Burning Plows


fireOn Monday, we talked a little bit about burning bridges. We have to eliminate all options besides recovery if we are to recover from an eating disorder, or any other addiction. It’s the same in our walk with Jesus; we have to forsake all other options, burn all bridges to the past, in order to follow Him.

The example we looked at first was Elisha in 1 Kings 19. Elisha had been plowing in his father’s field, behind 12 yoke of oxen, when Elijah threw his cloak over him. In essence, Elijah was commissioning Elisha to become his disciple, to follow in his footsteps and to become like him. The interesting part is that Elisha didn’t simply say, “Okay,” pack his bags and leave. First, he slaughtered the oxen and burned the plows. He had no alternative now, all that was left was to obey Elijah, all of his past life was destroyed.

When we accept God’s free offer of grace, to follow Jesus and to submit our lives – including our addictions and disorders – to Him, it is essential that we burn all bridges to the past. There is no plan B.

Now, I want to take a quick, hypothetical peek beyond Elisha’s story and meld it a little bit to my own. I wonder, if Elisha ever wanted to go back? Certainly, there were tough times ahead. After Elijah was gone, Elisha bore a heavy burden as a major prophet to rebellious Israel. I wonder if he ever walked past his old home, visited his parents and wished that he could return to simpler, familiar days? Did he feel loss?

Recently, I have felt the bare knuckle punch of rejection. It’s worst when no one intends to hurt you, but invariably everyone does. And, it’s because I can’t go back.

When we moved back to Columbus, GA, I was excited because this time I already knew people in the area. Unlike so many previous moves to places unknown, there were familiar streets and places and people in this southern town. Most of my friends were from the running club. I used to meet them four mornings a week for runs up to 21 miles. We also celebrated a few birthdays together, organized local races and got pedicures for our swollen, post-run feet. But since I have begun walking full-heartedly in recovery, I had to forsake distance running and in a sense, burn my running shoes, a bridge to the past.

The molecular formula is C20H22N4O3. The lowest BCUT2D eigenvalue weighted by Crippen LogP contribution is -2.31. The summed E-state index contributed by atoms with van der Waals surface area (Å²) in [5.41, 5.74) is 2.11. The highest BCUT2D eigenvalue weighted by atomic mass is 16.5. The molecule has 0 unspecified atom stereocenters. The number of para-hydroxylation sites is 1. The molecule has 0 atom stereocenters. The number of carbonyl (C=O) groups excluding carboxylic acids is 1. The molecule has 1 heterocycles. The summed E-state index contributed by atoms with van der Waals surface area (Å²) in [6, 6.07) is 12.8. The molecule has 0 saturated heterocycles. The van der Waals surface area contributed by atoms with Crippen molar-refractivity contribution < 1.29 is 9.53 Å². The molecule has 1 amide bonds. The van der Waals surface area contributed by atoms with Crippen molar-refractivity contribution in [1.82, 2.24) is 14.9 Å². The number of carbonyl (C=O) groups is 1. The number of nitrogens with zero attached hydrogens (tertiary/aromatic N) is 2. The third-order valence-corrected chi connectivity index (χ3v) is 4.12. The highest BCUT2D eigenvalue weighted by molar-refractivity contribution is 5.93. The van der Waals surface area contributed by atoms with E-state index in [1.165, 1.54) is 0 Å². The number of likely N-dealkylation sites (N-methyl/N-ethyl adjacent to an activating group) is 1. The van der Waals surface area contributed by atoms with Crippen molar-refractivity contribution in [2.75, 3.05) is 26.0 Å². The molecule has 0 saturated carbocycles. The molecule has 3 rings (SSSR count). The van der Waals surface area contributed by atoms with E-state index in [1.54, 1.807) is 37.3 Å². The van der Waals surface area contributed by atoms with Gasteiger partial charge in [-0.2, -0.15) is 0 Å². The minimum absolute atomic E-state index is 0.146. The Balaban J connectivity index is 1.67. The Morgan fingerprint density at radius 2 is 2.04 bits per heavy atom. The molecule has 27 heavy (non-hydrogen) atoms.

Right after we arrived in Georgia, I met one old running buddy for coffee. I chatted with a couple on Facebook, bumped into two downtown. I have been politely dismissed. And it hurts. You see, each of them invited me to join them for a run, asked if I was still doing races told me of upcoming running club plans. I cannot go. You see, I burned plan B.

My only viable option is anything but returning to old habits that fueled my eating disorder. For me, one of those was compulsive, extensive exercise – especially running.

If you give up your eating disorder, or other addiction, what bridges, shoes, plows will you have to burn? Will it cost you something? Will you ever have the opportunity to look back and then realize there’s no way to go back?

If you have decided to follow Jesus in all that is His best for you, including your health, physical body, habits and heart, burn everything else.

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